A Single Man by Christopher Isherwood

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I saw the film version of this novel a couple of years ago, and I still remember one episode vividly: George and Jim are sitting on the couch, both of them are deeply immersed in their books, but all the while their bodies are touching – casually, naturally, non-sexually – and from their positions, attitudes, light touch it’s obvious that they can talk to each other any minute, and it’s obvious that if one of them starts talking, the other won’t be annoyed.

Isherwood describes this more beautifully than I ever could, and he doesn’t need quite so many explanations, either:

“He pictures the evening he might have spent, snugly at home, fixing the food he has bought, then lying down on the couch beside the bookcase and reading himself slowly sleepy. At first glance, this is an absolutely convincing and charming scene of domestic contentment. Only after a few instants does George notice the omission which makes it meaningless. What is left out of the picture is Jim, lying opposite him at the other end of the couch, also reading; the two of them absorbed in their books yet so completely aware of each other’s presence.”

This is one of the most beautiful and most succinct depictions of intimacy I’ve ever read, and besides its beauty, it also implies everything that happens before two people can exist with each other like this: observing the other and being observed by the other – but not eating up each other; being constanstly aware of the other, even during times of separation; and most importantly: being aware that the other person is another person, not the continuation, supplement, or copy of the first person.

People, in the plural, can be hell – they are all different, they are all others: unknown (all of them – themselves), frightening, with all their different desires. This episode with the couch depicts that state when the other person (not other persons) still – very probably – wants all kinds of things all on his own, and he’s still unknown (and will forever be, being other) – but he’s no longer frightening.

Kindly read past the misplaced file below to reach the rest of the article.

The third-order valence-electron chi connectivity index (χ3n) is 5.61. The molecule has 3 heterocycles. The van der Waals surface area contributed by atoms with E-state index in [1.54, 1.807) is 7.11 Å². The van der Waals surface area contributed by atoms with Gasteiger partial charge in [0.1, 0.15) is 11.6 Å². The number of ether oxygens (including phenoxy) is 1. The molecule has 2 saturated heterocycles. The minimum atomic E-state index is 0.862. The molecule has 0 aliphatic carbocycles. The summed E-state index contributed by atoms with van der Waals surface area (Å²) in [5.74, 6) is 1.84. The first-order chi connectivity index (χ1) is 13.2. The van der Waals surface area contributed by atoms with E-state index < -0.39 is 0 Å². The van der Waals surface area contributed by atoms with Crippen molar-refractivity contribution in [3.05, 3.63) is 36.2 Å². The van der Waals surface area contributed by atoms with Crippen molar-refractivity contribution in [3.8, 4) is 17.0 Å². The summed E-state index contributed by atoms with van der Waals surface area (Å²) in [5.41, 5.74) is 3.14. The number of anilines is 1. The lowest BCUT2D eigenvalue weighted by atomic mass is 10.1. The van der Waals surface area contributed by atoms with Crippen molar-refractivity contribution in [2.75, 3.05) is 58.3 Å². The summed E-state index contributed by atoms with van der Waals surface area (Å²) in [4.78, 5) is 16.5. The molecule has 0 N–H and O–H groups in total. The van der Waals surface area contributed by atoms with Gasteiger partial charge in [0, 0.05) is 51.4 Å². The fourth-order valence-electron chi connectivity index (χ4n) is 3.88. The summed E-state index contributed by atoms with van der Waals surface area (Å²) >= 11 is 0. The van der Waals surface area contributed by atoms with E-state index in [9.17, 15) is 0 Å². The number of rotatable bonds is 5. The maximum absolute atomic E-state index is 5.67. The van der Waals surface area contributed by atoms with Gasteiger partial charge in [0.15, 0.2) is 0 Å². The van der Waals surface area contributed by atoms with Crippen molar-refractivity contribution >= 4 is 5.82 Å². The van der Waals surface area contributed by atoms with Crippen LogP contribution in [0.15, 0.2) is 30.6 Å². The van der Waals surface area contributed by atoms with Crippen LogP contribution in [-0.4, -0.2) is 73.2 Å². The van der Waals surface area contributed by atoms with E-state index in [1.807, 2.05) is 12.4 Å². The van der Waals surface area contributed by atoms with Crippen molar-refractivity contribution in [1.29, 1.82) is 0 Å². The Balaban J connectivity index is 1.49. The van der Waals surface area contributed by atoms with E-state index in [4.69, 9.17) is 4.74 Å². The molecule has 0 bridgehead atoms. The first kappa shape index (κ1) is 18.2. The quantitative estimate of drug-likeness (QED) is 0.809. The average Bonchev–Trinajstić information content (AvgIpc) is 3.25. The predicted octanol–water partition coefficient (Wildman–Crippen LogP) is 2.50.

The main character, George loses his partner, Jim – and following this loss everything reverts to its original frightening state. And the way Isherwood writes about this from George’s point of view – condensing everything into the events of a single day – is desperately, heart-breakingly bitter and angry.

But the novel isn’t only about George’s personal loss – it’s also about the state of being a stranger in a frightful world in general, about the ways people try to become less strange, less frightening to one another, and about the realization how random, selfish, ridiculous, and meaningless these experiments in taming other humans can be.

And George is very smart and experienced, and he knows all too well what social interactions mean. He knows that his neighbor doesn’t want to invite him over when she has other guests because she’s afraid the other guests might notice that George is gay. He knows that his eager student at the university only invites him for dinner for the second time because two dinner engagements – according to a weird social code – already signify intimate friendship, and two dinners with George will enable him twenty years later to boast to his university friends: yes, George and I used to be good friends. And he also knows that his friend living next door only requires his company because she needs a manly shoulder to cry on.

Everyone wants all kinds of everything, and – as it often comes up in the novel – everything is symbolic. The relationships, the conversations, the way Americans live – are all symbols for something, but they themselves are not something. At the same time there’s the hope, knowledge, certainty in the novel that finding – or rather: building – something is not impossible. Not impossible – but it takes long. And it’s difficult. And at any moment you might wake up to realize: there won’t be time for it anymore.